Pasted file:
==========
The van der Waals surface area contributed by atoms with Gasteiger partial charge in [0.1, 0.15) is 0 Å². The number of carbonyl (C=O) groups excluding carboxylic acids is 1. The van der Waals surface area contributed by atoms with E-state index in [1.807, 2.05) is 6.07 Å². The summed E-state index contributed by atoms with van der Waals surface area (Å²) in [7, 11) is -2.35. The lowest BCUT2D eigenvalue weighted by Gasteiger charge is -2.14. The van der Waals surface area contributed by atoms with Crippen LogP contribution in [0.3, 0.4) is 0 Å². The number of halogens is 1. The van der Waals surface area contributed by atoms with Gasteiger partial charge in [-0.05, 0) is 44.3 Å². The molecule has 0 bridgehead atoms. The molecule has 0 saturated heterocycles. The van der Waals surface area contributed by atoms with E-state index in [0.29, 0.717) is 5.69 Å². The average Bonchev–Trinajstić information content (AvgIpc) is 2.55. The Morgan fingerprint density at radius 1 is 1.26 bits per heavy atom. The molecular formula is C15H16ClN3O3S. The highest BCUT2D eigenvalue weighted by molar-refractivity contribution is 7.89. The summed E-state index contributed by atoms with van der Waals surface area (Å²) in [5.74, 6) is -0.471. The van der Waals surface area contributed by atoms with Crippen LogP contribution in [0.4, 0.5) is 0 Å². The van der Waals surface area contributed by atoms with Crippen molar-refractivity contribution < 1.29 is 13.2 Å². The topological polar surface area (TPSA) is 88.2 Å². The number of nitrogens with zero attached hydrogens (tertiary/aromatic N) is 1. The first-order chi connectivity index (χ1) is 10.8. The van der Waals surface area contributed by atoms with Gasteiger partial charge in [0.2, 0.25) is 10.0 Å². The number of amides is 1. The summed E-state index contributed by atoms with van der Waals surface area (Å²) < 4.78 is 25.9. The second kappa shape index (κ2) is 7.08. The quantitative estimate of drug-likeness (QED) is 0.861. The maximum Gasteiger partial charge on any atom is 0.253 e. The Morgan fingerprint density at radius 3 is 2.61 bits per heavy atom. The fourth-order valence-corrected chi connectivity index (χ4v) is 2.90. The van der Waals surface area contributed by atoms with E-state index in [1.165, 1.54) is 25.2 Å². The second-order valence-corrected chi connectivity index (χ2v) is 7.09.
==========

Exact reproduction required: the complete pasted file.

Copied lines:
The van der Waals surface area contributed by atoms with Gasteiger partial charge in [0.1, 0.15) is 0 Å². The number of carbonyl (C=O) groups excluding carboxylic acids is 1. The van der Waals surface area contributed by atoms with E-state index in [1.807, 2.05) is 6.07 Å². The summed E-state index contributed by atoms with van der Waals surface area (Å²) in [7, 11) is -2.35. The lowest BCUT2D eigenvalue weighted by Gasteiger charge is -2.14. The van der Waals surface area contributed by atoms with Crippen LogP contribution in [0.3, 0.4) is 0 Å². The number of halogens is 1. The van der Waals surface area contributed by atoms with Gasteiger partial charge in [-0.05, 0) is 44.3 Å². The molecule has 0 bridgehead atoms. The molecule has 0 saturated heterocycles. The van der Waals surface area contributed by atoms with E-state index in [0.29, 0.717) is 5.69 Å². The average Bonchev–Trinajstić information content (AvgIpc) is 2.55. The Morgan fingerprint density at radius 1 is 1.26 bits per heavy atom. The molecular formula is C15H16ClN3O3S. The highest BCUT2D eigenvalue weighted by molar-refractivity contribution is 7.89. The summed E-state index contributed by atoms with van der Waals surface area (Å²) in [5.74, 6) is -0.471. The van der Waals surface area contributed by atoms with Crippen LogP contribution in [0.4, 0.5) is 0 Å². The van der Waals surface area contributed by atoms with Crippen molar-refractivity contribution < 1.29 is 13.2 Å². The topological polar surface area (TPSA) is 88.2 Å². The number of nitrogens with zero attached hydrogens (tertiary/aromatic N) is 1. The first-order chi connectivity index (χ1) is 10.8. The van der Waals surface area contributed by atoms with Gasteiger partial charge in [0.2, 0.25) is 10.0 Å². The number of amides is 1. The summed E-state index contributed by atoms with van der Waals surface area (Å²) < 4.78 is 25.9. The second kappa shape index (κ2) is 7.08. The quantitative estimate of drug-likeness (QED) is 0.861. The maximum Gasteiger partial charge on any atom is 0.253 e. The Morgan fingerprint density at radius 3 is 2.61 bits per heavy atom. The fourth-order valence-corrected chi connectivity index (χ4v) is 2.90. The van der Waals surface area contributed by atoms with E-state index in [1.165, 1.54) is 25.2 Å². The second-order valence-corrected chi connectivity index (χ2v) is 7.09.